About the Project
A Virtual Experience
Actively confronting racism is a difficult task that is complicated by uncertainties about respectful ways to approach individuals belonging to groups that we ourselves do not belong to. For many, it is not easy to imagine being discriminated against to a point where even physical safety seems to be at stake.
In 1961, John Howard Griffin published a book entitled “Black Like Me,” which provided a true, detailed account of his travels through the Deep South after taking high amounts of a skin-darkening medication traditionally used to treat vitiligo. This change in skin color allowed him to experience life as a Black man, and many white southerners at the time resented him for exposing truths about how Black southerners were treated. Although Griffin did not believe his work would be of great interest to many, it is now considered a classic and is an international bestseller. This account from a white man who was treated horribly for doing nothing other than changing his skin color and walking outside impacted readers of all races. However, it was particularly impactful for white people, who were finally able to see this perspective and understand that the poor treatment of Black people was very real and not based in Black paranoia, as was often assumed. As a result, a number of white people who never understood the issues involved in racism were moved to take action.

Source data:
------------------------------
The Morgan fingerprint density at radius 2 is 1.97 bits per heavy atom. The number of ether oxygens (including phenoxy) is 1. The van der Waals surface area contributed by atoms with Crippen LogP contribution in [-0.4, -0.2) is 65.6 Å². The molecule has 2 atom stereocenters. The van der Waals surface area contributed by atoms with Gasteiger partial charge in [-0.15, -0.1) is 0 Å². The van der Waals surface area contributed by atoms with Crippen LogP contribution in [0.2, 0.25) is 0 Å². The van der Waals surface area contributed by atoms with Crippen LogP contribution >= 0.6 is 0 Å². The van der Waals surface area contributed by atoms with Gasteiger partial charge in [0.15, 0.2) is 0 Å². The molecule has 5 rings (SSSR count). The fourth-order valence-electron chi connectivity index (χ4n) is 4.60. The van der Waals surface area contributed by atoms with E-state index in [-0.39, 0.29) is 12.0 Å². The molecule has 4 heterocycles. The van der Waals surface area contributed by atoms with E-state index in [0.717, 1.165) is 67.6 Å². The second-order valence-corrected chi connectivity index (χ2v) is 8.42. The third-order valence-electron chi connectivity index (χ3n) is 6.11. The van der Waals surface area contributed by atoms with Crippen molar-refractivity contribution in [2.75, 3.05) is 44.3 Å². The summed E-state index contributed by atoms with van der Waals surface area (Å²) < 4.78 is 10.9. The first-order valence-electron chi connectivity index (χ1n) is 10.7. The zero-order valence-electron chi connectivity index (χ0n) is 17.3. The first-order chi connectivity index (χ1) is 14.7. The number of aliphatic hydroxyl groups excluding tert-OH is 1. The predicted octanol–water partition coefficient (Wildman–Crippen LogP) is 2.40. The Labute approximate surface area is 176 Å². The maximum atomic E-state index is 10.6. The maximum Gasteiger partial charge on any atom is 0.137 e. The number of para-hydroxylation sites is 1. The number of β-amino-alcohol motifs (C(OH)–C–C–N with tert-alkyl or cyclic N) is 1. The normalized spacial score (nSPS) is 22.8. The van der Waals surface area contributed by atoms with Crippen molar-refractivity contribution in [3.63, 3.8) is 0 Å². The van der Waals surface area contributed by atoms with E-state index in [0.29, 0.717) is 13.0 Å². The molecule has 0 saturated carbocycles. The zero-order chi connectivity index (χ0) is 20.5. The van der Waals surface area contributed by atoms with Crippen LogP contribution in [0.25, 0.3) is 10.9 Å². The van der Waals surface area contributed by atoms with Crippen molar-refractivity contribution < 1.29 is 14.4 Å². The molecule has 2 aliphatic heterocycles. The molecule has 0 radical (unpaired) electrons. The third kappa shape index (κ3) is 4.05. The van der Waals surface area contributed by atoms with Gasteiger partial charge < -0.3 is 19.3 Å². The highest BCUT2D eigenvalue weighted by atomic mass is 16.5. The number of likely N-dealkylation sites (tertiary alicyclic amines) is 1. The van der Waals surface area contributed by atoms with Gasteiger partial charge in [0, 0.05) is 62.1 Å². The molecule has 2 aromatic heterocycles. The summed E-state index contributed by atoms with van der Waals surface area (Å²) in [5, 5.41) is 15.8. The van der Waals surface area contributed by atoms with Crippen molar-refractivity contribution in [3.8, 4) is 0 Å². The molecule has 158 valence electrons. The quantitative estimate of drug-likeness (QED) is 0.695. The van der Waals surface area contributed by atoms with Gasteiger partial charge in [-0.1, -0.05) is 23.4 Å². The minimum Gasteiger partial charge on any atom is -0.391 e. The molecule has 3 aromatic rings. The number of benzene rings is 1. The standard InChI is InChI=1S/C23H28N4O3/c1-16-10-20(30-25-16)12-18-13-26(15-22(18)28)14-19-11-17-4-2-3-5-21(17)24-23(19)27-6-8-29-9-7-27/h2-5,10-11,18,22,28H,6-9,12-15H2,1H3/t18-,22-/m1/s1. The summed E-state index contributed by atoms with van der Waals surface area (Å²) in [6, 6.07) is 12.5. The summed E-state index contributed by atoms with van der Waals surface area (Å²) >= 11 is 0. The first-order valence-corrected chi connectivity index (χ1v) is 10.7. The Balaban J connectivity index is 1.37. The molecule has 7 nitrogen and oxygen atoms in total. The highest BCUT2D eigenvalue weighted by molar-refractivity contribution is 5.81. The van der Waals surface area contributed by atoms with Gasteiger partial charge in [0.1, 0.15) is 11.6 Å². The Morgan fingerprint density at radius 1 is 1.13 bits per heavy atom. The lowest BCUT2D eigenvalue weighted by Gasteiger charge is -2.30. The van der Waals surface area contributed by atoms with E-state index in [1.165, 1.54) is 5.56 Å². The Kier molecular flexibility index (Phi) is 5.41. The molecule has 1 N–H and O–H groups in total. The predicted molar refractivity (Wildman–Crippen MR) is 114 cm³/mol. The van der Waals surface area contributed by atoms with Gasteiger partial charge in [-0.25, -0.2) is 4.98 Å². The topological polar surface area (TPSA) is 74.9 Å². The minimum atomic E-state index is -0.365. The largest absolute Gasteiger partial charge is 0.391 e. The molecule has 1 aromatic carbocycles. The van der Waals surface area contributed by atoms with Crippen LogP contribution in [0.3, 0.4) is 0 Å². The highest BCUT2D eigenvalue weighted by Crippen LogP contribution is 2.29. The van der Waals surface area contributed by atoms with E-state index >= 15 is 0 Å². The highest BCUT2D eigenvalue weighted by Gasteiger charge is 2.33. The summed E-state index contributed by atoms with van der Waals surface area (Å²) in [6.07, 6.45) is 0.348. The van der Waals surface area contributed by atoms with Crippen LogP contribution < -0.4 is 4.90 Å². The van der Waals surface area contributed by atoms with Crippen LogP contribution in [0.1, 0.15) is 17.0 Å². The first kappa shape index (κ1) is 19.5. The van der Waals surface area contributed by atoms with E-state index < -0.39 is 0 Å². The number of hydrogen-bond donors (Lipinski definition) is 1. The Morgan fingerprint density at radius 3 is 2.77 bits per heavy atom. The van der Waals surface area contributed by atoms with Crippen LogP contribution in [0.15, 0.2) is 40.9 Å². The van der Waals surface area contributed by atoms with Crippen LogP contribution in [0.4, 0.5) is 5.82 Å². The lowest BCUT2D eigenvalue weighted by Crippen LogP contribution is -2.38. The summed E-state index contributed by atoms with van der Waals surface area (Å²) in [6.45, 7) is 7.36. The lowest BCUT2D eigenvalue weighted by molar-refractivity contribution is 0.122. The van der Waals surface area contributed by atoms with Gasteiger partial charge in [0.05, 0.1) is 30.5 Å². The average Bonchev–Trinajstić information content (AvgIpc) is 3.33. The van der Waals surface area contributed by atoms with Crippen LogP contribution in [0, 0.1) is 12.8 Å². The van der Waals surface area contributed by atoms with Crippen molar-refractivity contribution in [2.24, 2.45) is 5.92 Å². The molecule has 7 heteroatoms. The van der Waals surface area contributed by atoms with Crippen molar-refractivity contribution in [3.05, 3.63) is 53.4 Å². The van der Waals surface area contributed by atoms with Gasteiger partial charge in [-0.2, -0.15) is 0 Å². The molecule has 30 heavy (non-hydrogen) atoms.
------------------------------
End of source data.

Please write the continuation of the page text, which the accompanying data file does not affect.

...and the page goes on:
Although altering skin color (darkening or lightening) comes with severe health risks and is not recommended by medical professionals, we still have an opportunity to expose people to the struggles of Black life in America. We also have the chance to focus on encounters that Black people experience in professional settings like hospitals, offices, and universities. Using 360˚ cameras, low-cost virtual reality headsets, and Black actors, viewers will see in these videos a hospital/university campus that looks very different from the norm. This art installation, which puts the viewer on the receiving end of race-related comments in a first-person perspective, will show what Black people's day-to-day lives on campuses like this around the country might be like.
*NOTE* All dialogue was scripted from personal experiences of Black members of Oregon Health & Science University.
Welcome to Black Like Me 360: A Virtual Experience.